Schoolchildren paint over Aboriginal rock art with artist's blessing

Schoolchildren paint over Aboriginal rock art with artist's blessing

Schoolchildren paint over Aboriginal rock art with artist's blessing

Updated 19 May 2017, 18:45 AEST

School students in far west NSW give faded Aboriginal rock art new life with colour.

Schoolchildren from the remote north-west New South Wales town of Tibooburra have given a makeover to old rock paintings that had faded over time.

Two decades ago, an Indigenous female elder with an association to the region painted the rocks with the help of the then local school children.

Nearly 20 years on, the kids from Tibooburra Outback Public School, White Cliffs Public School and the School of the Air-Broken Hill had the blessing of not just the Tibooburra Local Aboriginal Land Council (TLALC), but one of the original artists.

"I painted them when I was a schoolkid here back in the 90s, when I was 10 or 11," said Miles Lalor, Chair of the TLALC.

"The paint was fading … they needed a bit of a touch up."

Mr Lalor, a Barkindji man from Wilcannia who came to Tibooburra when he was four years old, was not precious about his 'ancient' drawings, so he allowed the kids to treat the rocks as a blank canvas.

"We asked the kids what they'd like to do and they told us," he said.

"There's native animals, kangaroos, emus, a few snakes and a watering hole with animals who've come to drink.

"I did the outline and they filled them in."

Rocky Robinson, acting CEO of the TLALC, said the children were encouraged to keep their new designs close to resembling the traditional Aboriginal style.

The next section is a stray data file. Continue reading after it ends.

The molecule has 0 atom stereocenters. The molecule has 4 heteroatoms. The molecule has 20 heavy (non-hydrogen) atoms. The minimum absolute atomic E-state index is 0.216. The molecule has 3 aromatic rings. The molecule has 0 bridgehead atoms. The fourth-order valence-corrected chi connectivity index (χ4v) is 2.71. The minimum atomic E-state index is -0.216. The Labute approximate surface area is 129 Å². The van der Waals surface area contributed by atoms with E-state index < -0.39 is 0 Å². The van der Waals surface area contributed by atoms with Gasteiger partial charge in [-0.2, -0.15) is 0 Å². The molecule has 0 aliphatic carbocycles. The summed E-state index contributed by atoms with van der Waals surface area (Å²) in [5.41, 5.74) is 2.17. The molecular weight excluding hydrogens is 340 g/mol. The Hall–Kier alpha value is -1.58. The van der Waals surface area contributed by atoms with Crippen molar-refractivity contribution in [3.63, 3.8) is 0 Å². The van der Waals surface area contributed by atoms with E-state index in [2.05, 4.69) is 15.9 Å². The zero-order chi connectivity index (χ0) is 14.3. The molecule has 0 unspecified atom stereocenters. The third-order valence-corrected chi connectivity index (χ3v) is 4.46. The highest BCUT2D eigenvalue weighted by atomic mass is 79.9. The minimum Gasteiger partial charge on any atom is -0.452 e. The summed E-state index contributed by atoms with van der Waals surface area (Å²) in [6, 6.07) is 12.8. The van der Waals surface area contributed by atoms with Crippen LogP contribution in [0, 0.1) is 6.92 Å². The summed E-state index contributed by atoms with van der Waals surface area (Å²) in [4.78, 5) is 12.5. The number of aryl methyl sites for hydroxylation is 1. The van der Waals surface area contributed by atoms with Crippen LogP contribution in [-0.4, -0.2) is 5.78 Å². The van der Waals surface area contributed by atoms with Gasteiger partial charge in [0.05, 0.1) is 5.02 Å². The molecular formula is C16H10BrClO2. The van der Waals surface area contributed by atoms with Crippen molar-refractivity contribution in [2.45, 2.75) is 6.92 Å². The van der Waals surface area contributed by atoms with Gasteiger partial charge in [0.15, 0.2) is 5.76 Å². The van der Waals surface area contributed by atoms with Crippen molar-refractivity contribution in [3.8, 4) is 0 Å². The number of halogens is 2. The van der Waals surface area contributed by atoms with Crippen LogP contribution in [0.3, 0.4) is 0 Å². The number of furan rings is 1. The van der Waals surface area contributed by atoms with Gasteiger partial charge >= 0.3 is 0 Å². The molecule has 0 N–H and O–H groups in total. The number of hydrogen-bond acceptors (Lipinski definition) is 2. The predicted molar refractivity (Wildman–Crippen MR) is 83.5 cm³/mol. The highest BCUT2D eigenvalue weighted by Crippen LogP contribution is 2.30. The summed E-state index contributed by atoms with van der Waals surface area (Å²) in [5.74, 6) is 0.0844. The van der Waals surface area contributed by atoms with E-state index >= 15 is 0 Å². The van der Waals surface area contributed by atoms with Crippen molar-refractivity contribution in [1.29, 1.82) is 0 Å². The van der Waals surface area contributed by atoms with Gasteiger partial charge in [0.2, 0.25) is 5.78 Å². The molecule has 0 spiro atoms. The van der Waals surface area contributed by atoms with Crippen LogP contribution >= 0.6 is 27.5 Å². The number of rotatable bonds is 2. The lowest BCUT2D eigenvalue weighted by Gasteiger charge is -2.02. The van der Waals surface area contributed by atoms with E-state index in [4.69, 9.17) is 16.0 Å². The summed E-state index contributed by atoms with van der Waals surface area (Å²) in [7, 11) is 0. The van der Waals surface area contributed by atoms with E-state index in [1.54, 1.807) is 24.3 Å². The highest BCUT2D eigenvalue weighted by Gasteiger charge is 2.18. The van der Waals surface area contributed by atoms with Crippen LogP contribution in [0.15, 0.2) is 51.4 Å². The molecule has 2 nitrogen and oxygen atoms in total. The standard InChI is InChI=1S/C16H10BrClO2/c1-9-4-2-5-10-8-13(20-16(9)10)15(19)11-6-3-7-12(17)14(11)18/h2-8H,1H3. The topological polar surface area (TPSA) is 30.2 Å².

"We tried to keep it in with traditional indigenous art, and the kids sort of understand the symbols for water, food, camping grounds, things like that," he said.

"We try to involve the kids in whatever we're doing — whether it's at the 'Keeping Place' Museum or out here.

"It just makes them feel special, because they're part of everything."

One of the artists, 12-year-old Jill, seemed to understand the importance of making one's artwork distinctive.

"Sometimes it's good for your painting to be really original and unique," she said, as she added the last splashes of colour to a bright orange and green goanna.

"I chose the orange because it really brings out the outline, and I chose green because it. I think it just goes with the rest of the picture."

Eleven-year old Alexis looked to the skies for inspiration.

"I got a sun with an eagle in front of him," she said.

"It's to represent eagle, the king of the skies.

"I like how big they are, and their wings, how they move them. They look really cool soaring up there."

But it was Ethan, a young boy from a station 80 kilometres out of town, who seemed to get the most out of the day.

"This boomerang here is brown with long purple spots," he explained.

"And then this lizard over here, it's got like kind of a spearmint colour with orange and blue.

"Then this little dolphin-looking thing, it's got blue with a black outline and purple spots.

"Then this little water sign down here, it's like an Aboriginal sign, so if there was a water hole nearby the Aborigines would put that little thing down on the rocks..."

"I don't really do that much painting," Ethan confessed.

"I think I'll try and do it more often."